When a sponsor forms a SPAC, they receive an equity carry in the SPAC in exchange for providing the risk capital for the SPAC, and finding a target to acquire. This risk capital provided is an amount typically ranging from 4-7% of the total IPO amount.
Many SPAC sponsors do not provide the entire amount of sponsor capital themselves. Instead, they turn to outside investors like family offices and hedge funds.
Why do family offices and hedge funds invest in SPAC sponsor capital raises?
Investing in SPAC sponsor capital raises is a way to accumulate wealth in a very short period of time. SPAC sponsor capital investors typically invest at an effective price equal to a fraction of the IPO price. As a result, even if the stock does not rise above the IPO price post-business combination, the investors have made a substantial return on their investment.
Family Office Investment in Sponsor Capital Raises
Family offices tend to act as purely financial investors in SPAC sponsor capital raises. They typically do not provide any value beyond the sponsor capital.
Family offices tend to invest at an effective price higher than hedge funds, as they are unwilling to make commitments beyond providing sponsor capital.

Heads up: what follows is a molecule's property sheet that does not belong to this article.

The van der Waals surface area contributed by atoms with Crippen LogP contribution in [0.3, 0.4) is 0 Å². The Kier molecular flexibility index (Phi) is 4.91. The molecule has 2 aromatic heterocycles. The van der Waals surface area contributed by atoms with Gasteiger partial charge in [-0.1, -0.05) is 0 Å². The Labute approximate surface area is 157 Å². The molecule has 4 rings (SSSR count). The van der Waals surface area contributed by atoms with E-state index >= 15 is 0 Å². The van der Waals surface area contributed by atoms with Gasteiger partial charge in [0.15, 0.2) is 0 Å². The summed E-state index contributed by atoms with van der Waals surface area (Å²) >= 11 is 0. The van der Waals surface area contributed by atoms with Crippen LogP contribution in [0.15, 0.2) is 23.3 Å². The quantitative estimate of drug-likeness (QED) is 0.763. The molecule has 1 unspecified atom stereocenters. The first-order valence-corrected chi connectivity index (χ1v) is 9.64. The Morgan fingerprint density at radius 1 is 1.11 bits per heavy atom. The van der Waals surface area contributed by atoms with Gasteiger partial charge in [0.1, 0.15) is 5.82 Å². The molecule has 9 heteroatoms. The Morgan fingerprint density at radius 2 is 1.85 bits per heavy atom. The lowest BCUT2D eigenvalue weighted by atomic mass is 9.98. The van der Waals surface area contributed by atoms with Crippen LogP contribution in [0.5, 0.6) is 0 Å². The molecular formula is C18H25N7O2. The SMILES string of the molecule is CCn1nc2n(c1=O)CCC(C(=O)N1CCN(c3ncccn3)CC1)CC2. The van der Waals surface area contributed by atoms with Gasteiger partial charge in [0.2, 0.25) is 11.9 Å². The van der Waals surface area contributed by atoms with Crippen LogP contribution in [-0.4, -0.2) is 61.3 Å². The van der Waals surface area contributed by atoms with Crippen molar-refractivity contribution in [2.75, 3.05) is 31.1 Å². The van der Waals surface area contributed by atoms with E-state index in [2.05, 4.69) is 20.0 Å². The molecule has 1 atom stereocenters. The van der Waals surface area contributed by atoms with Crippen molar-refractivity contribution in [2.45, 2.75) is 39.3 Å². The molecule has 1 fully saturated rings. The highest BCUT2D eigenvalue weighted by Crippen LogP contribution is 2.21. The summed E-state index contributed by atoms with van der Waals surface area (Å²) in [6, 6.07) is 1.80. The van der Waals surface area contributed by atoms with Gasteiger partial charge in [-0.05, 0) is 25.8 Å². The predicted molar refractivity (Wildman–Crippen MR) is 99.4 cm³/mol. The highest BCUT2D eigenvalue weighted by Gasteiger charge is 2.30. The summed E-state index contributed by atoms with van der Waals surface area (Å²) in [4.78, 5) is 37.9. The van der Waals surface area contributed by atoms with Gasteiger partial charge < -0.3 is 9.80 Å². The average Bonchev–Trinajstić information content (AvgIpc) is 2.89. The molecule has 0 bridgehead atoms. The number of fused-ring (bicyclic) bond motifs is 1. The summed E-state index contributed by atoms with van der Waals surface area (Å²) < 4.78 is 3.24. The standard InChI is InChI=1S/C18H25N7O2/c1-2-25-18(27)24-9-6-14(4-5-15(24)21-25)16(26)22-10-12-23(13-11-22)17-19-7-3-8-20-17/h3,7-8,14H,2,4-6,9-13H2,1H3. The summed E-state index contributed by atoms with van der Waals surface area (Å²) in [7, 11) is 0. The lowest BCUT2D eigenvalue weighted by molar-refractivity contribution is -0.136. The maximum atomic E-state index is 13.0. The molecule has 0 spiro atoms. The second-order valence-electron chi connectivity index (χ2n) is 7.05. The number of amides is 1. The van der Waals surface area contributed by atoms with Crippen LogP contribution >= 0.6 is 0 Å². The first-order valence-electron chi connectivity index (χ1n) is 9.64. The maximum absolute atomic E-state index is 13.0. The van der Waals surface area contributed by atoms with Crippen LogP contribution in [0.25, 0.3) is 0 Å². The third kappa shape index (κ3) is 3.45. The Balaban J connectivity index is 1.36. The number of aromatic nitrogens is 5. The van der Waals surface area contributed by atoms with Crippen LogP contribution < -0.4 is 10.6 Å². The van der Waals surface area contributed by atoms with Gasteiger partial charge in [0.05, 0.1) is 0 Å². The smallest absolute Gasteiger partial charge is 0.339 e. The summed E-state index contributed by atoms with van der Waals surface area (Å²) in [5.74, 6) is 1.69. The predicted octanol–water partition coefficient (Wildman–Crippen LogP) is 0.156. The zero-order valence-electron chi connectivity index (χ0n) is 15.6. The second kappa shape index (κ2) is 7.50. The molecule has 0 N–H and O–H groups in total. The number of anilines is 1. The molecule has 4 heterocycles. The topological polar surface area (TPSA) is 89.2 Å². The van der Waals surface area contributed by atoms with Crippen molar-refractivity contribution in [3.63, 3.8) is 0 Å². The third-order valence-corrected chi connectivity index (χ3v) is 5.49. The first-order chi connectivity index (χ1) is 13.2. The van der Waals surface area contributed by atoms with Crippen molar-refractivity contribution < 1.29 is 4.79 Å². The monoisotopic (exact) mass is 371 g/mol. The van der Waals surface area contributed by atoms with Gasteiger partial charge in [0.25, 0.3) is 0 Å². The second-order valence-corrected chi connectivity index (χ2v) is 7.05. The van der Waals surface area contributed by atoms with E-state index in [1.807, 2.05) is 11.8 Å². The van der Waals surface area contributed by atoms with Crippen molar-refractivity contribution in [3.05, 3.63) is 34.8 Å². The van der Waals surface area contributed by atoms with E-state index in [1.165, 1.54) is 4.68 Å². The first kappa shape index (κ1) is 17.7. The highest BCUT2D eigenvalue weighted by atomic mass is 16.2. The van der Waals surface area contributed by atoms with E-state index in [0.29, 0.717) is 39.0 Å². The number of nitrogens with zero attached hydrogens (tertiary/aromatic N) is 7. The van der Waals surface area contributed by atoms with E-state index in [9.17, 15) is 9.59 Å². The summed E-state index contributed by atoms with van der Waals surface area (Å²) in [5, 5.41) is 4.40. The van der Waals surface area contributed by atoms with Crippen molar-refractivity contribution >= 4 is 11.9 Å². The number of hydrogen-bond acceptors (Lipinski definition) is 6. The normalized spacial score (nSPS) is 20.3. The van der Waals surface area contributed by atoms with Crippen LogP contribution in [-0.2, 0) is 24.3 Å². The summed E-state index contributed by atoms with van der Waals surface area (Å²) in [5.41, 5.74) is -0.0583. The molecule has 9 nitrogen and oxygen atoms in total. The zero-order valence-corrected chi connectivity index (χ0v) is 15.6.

Hedge Fund Investors in SPAC Sponsor Capital Raises
While they are more costly, hedge funds investors in sponsor capital raises tend to provide significantly more value than family office investors. They do, however, come with many advantages.
Having a well-known hedge fund in your SPAC sponsor capital raise can be a good signal to IPO investors. It shows that the team and thesis already has institutional acceptance.
Hedge fund investors will often commit to funding a portion (up to 9.9%) of the IPO as part of their sponsor capital investment.
Some hedge fund investors will even commit to funding a portion of a PIPE at the time of the business combination as part of their sponsor capital investment. This can be a great advantage to teams, and makes the PIPE process much easier.
Hedge fund investors will also often provide soft dollar commitments for analyst coverage if they have analysts that focus on the SPAC’s target sector.
Family Office vs. Hedge Funds
While family offices tend to be less expensive SPAC sponsor capital investors than hedge funds, they tend to provide far less value. When we are assisting our clients with SPAC sponsor advisory services and capital raises through our broker dealer, we recommend a mix of both family office investors and hedge fund investors.
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